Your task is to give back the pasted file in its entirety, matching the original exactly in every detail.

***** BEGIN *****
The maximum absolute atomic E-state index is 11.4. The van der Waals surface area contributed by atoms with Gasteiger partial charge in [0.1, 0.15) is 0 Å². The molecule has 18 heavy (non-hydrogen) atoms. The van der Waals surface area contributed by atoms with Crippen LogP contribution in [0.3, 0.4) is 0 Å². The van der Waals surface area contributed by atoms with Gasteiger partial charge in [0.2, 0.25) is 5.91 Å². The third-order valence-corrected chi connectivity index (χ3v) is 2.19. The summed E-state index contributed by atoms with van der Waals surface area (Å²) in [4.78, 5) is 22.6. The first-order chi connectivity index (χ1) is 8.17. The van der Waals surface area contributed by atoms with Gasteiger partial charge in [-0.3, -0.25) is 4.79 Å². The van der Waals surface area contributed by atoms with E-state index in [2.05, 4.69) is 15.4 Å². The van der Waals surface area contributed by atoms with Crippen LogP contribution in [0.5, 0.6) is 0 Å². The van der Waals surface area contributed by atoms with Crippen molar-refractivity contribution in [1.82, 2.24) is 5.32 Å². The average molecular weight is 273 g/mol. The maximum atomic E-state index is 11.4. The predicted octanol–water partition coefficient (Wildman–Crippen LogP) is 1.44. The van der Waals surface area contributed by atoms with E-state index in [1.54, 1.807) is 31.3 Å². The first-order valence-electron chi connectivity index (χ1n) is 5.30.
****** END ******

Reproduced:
The maximum absolute atomic E-state index is 11.4. The van der Waals surface area contributed by atoms with Gasteiger partial charge in [0.1, 0.15) is 0 Å². The molecule has 18 heavy (non-hydrogen) atoms. The van der Waals surface area contributed by atoms with Crippen LogP contribution in [0.3, 0.4) is 0 Å². The van der Waals surface area contributed by atoms with Gasteiger partial charge in [0.2, 0.25) is 5.91 Å². The third-order valence-corrected chi connectivity index (χ3v) is 2.19. The summed E-state index contributed by atoms with van der Waals surface area (Å²) in [4.78, 5) is 22.6. The first-order chi connectivity index (χ1) is 8.17. The van der Waals surface area contributed by atoms with Gasteiger partial charge in [-0.3, -0.25) is 4.79 Å². The van der Waals surface area contributed by atoms with E-state index in [2.05, 4.69) is 15.4 Å². The van der Waals surface area contributed by atoms with Crippen LogP contribution in [0.5, 0.6) is 0 Å². The van der Waals surface area contributed by atoms with Crippen molar-refractivity contribution in [1.82, 2.24) is 5.32 Å². The average molecular weight is 273 g/mol. The maximum atomic E-state index is 11.4. The predicted octanol–water partition coefficient (Wildman–Crippen LogP) is 1.44. The van der Waals surface area contributed by atoms with E-state index in [1.54, 1.807) is 31.3 Å². The first-order valence-electron chi connectivity index (χ1n) is 5.30.